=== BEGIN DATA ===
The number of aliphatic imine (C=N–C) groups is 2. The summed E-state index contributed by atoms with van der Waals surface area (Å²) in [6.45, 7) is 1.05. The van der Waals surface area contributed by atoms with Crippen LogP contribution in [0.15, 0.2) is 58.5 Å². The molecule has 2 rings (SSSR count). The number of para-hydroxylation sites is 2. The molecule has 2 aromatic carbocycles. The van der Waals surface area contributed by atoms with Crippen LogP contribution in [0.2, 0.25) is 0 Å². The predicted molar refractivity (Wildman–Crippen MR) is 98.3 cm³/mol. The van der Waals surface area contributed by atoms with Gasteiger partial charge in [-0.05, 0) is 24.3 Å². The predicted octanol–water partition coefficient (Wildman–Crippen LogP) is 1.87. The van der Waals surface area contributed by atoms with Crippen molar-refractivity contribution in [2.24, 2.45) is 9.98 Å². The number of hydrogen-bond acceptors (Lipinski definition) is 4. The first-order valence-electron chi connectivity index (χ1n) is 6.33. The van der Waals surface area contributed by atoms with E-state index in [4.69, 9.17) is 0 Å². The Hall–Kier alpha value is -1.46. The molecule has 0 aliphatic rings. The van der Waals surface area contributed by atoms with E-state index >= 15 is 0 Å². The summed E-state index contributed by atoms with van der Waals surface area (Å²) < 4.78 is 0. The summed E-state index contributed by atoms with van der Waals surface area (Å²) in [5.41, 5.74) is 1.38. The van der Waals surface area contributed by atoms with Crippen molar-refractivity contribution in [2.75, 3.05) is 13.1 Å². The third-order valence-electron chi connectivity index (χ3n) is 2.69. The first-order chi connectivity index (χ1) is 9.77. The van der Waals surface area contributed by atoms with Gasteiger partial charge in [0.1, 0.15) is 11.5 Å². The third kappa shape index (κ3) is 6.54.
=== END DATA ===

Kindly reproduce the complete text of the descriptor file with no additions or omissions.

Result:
The number of aliphatic imine (C=N–C) groups is 2. The summed E-state index contributed by atoms with van der Waals surface area (Å²) in [6.45, 7) is 1.05. The van der Waals surface area contributed by atoms with Crippen LogP contribution in [0.15, 0.2) is 58.5 Å². The molecule has 2 rings (SSSR count). The number of para-hydroxylation sites is 2. The molecule has 2 aromatic carbocycles. The van der Waals surface area contributed by atoms with Crippen LogP contribution in [0.2, 0.25) is 0 Å². The predicted molar refractivity (Wildman–Crippen MR) is 98.3 cm³/mol. The van der Waals surface area contributed by atoms with Gasteiger partial charge in [-0.05, 0) is 24.3 Å². The predicted octanol–water partition coefficient (Wildman–Crippen LogP) is 1.87. The van der Waals surface area contributed by atoms with Crippen molar-refractivity contribution in [2.24, 2.45) is 9.98 Å². The number of hydrogen-bond acceptors (Lipinski definition) is 4. The first-order valence-electron chi connectivity index (χ1n) is 6.33. The van der Waals surface area contributed by atoms with E-state index in [4.69, 9.17) is 0 Å². The Hall–Kier alpha value is -1.46. The molecule has 0 aliphatic rings. The van der Waals surface area contributed by atoms with E-state index >= 15 is 0 Å². The summed E-state index contributed by atoms with van der Waals surface area (Å²) < 4.78 is 0. The summed E-state index contributed by atoms with van der Waals surface area (Å²) in [5.41, 5.74) is 1.38. The van der Waals surface area contributed by atoms with Crippen molar-refractivity contribution in [2.75, 3.05) is 13.1 Å². The third-order valence-electron chi connectivity index (χ3n) is 2.69. The first-order chi connectivity index (χ1) is 9.77. The van der Waals surface area contributed by atoms with Gasteiger partial charge in [0.1, 0.15) is 11.5 Å². The third kappa shape index (κ3) is 6.54.